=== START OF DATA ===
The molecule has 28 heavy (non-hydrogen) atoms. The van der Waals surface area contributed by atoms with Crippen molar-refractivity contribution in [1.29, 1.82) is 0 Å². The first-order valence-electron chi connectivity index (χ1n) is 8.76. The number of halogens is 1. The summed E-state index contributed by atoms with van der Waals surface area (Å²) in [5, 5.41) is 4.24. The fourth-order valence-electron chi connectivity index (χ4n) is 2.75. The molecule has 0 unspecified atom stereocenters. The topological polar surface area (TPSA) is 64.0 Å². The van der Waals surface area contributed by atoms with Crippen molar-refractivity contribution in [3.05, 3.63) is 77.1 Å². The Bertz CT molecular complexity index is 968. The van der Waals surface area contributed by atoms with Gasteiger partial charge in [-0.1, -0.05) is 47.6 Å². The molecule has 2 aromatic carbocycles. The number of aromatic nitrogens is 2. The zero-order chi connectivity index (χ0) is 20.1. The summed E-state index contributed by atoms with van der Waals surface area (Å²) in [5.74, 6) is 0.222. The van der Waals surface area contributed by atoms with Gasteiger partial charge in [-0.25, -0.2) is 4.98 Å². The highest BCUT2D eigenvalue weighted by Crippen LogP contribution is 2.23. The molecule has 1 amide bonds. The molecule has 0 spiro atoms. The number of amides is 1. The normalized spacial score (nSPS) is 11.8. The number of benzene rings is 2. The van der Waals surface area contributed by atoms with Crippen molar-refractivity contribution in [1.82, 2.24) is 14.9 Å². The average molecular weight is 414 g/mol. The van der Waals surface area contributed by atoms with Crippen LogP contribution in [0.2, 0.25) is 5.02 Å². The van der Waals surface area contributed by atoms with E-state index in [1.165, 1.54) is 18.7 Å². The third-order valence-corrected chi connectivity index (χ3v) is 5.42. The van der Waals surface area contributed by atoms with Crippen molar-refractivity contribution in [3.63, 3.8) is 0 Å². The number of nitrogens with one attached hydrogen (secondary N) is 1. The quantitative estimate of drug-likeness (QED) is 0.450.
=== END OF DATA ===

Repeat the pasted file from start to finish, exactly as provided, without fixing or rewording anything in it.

The molecule has 28 heavy (non-hydrogen) atoms. The van der Waals surface area contributed by atoms with Crippen molar-refractivity contribution in [1.29, 1.82) is 0 Å². The first-order valence-electron chi connectivity index (χ1n) is 8.76. The number of halogens is 1. The summed E-state index contributed by atoms with van der Waals surface area (Å²) in [5, 5.41) is 4.24. The fourth-order valence-electron chi connectivity index (χ4n) is 2.75. The molecule has 0 unspecified atom stereocenters. The topological polar surface area (TPSA) is 64.0 Å². The van der Waals surface area contributed by atoms with Crippen molar-refractivity contribution in [3.05, 3.63) is 77.1 Å². The Bertz CT molecular complexity index is 968. The van der Waals surface area contributed by atoms with Gasteiger partial charge in [-0.1, -0.05) is 47.6 Å². The molecule has 2 aromatic carbocycles. The number of aromatic nitrogens is 2. The zero-order chi connectivity index (χ0) is 20.1. The summed E-state index contributed by atoms with van der Waals surface area (Å²) in [5.74, 6) is 0.222. The van der Waals surface area contributed by atoms with Gasteiger partial charge in [-0.25, -0.2) is 4.98 Å². The highest BCUT2D eigenvalue weighted by Crippen LogP contribution is 2.23. The molecule has 1 amide bonds. The molecule has 0 spiro atoms. The number of amides is 1. The normalized spacial score (nSPS) is 11.8. The number of benzene rings is 2. The van der Waals surface area contributed by atoms with Crippen molar-refractivity contribution in [1.82, 2.24) is 14.9 Å². The average molecular weight is 414 g/mol. The van der Waals surface area contributed by atoms with Crippen LogP contribution in [0.2, 0.25) is 5.02 Å². The van der Waals surface area contributed by atoms with E-state index in [1.165, 1.54) is 18.7 Å². The third-order valence-corrected chi connectivity index (χ3v) is 5.42. The van der Waals surface area contributed by atoms with Crippen molar-refractivity contribution in [3.63, 3.8) is 0 Å². The number of nitrogens with one attached hydrogen (secondary N) is 1. The quantitative estimate of drug-likeness (QED) is 0.450.